Tomorrow is a big day! …We’ll be back with the news after doctor visit…

This is one of my top five favorite photos of the least desired sightings in Kruger National Park, the prolific impalas. 

“Sighting of the Day in the Bush”

Note the triangular head of the praying mantis as Tom took this photo yesterday when Leslie and Andrew stopped by for a visit.  
Tomorrow morning at our 8:45 am appointment with Doc Theo. He will decide if I need more surgery or if we can continue with our plans. If the news is good, we can finally book the flights to Ireland and proceed with our travel plans, which will be in 18 days.

Nothing like “down to the wire.” When I recall how we always had bookings as far as two years out, I laugh at how we rarely book such distant venues in our journey any longer.
Sunset from AAmazing (correct spelling for this restaurant) River View Restaurant.

After this most recent medical situation, most likely we won’t be booking places to see, countries to visit, more than six months in advance, other than cruises which offer great deals for booking early.

After losing almost ZAR 281723 and US $20,000 in necessary cancelations due to my hospitalization and recovery, we don’t want to put ourselves in that position again. Also, we incurred thousands of dollars in medical expenses. Most likely, we won’t get reimbursed by the problematic insurance company.  

A face only a mother could love.

We currently have a highly experienced outside rep associated with the company working on resolving the issues with the insurance company. At this point, after everything we’ve done to attempt to fix it, we’re at a dead end. Either they pay, or they don’t. If they don’t, we can report them to insurance ombudspersons, but there’s no guarantee of reimbursement even if we do so.

Suing them is not an option. Located in the UK, the costs associated with a lawsuit against an insurance company would far exceed any monies we could be awarded. It’s the way it is.

Chris, Tom, and a black mamba at snake school.

I wish I could say we’ve learned a lesson. Duh, I don’t have medical issues while living outside the USA. There was never any indication that coronary bypass surgery and its complications would have an impact on me. I still shake my head and ask, “How did this happen?”

We also had no idea the insurance company would say I had a pre-existing heart condition when I wasn’t aware of my clogged arteries. At the time of the application, I disclosed that I take a low-dose medication for hypertension that has been entirely under control for 20 years. Hypertension itself is not a cause of arteriosclerosis.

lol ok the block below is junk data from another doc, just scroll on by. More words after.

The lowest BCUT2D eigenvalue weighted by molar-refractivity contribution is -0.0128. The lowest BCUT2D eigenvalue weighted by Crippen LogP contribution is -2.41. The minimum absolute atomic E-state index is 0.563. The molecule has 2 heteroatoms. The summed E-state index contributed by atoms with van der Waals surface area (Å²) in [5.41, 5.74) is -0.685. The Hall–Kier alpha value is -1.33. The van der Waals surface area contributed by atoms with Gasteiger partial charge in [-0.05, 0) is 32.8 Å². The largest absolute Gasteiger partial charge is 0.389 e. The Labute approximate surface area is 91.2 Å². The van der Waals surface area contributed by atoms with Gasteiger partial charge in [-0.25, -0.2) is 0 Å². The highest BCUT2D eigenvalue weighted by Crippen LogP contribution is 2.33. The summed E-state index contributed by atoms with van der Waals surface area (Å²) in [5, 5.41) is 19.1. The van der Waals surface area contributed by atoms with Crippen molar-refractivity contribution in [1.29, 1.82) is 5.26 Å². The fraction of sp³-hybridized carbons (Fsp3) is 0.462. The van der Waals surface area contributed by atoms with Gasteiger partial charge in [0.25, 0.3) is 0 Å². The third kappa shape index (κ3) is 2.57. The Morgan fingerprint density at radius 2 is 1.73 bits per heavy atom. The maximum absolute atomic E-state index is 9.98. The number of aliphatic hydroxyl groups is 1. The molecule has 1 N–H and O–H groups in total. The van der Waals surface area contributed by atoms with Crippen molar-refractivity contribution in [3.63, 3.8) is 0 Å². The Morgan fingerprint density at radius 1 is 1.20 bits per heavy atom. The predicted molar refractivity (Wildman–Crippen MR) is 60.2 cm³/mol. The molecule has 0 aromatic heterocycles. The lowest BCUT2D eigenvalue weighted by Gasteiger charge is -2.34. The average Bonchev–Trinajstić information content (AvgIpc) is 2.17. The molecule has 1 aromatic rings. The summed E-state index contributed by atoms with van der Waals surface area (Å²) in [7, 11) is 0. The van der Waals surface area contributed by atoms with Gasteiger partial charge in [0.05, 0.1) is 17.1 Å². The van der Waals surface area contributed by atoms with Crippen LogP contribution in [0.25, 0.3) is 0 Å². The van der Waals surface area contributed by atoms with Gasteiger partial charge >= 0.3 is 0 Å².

View of the Crocodile River from Aamazing River View.

We would never have traveled the world if we’d known I had three coronary arteries 100% blocked. We would never even have conceived of the idea to travel the world if my health was so precarious. Who would unless they had a death wish?

Good grief, we climbed the treacherous Queen’s Bath in Kauai, Hawaii, walked the three hours uphill climb in the country of Jordan in 40C, 104F to see Petra?  We’d never have considered these events had we known I had such a dangerous heart condition.

A zebra was contemplating his next move.

These are all good points for a court case if it ever came to that, but we know it’s not possible to pursue this option due to lifestyle and the likelihood of an insufficient settlement.

A distant elephant from across the Crocodile River

Nor, we want the negativity of a lawsuit impacting our lives. It would so much defeat the very purpose of the life we’ve chosen to live per our motto in our logo, “Wafting Through our Worldwide Travels with ease, joy, and simplicity.”
There’s nothing easy, joyful, or simplistic about filing a lawsuit.

And so, dear readers, we continue with hope in our hearts that soon, in a matter of days, we’ll be moving on to continue this dream life that we are all the more grateful for these days.

Baby zebra frightened by all the commotion from the dazzle of zebras nearby.

I hope you all had a wonderful Easter holiday. Be well.

Photo from one year ago today, April 22, 2018:

As mentioned in prior posts, the males are kicked out of the herd (parade) when teenagers. When we see large numbers, it’s unlikely any are males except for youngsters yet to reach maturity at 13, 14, or 15 years of age.  For more photos, please click here.

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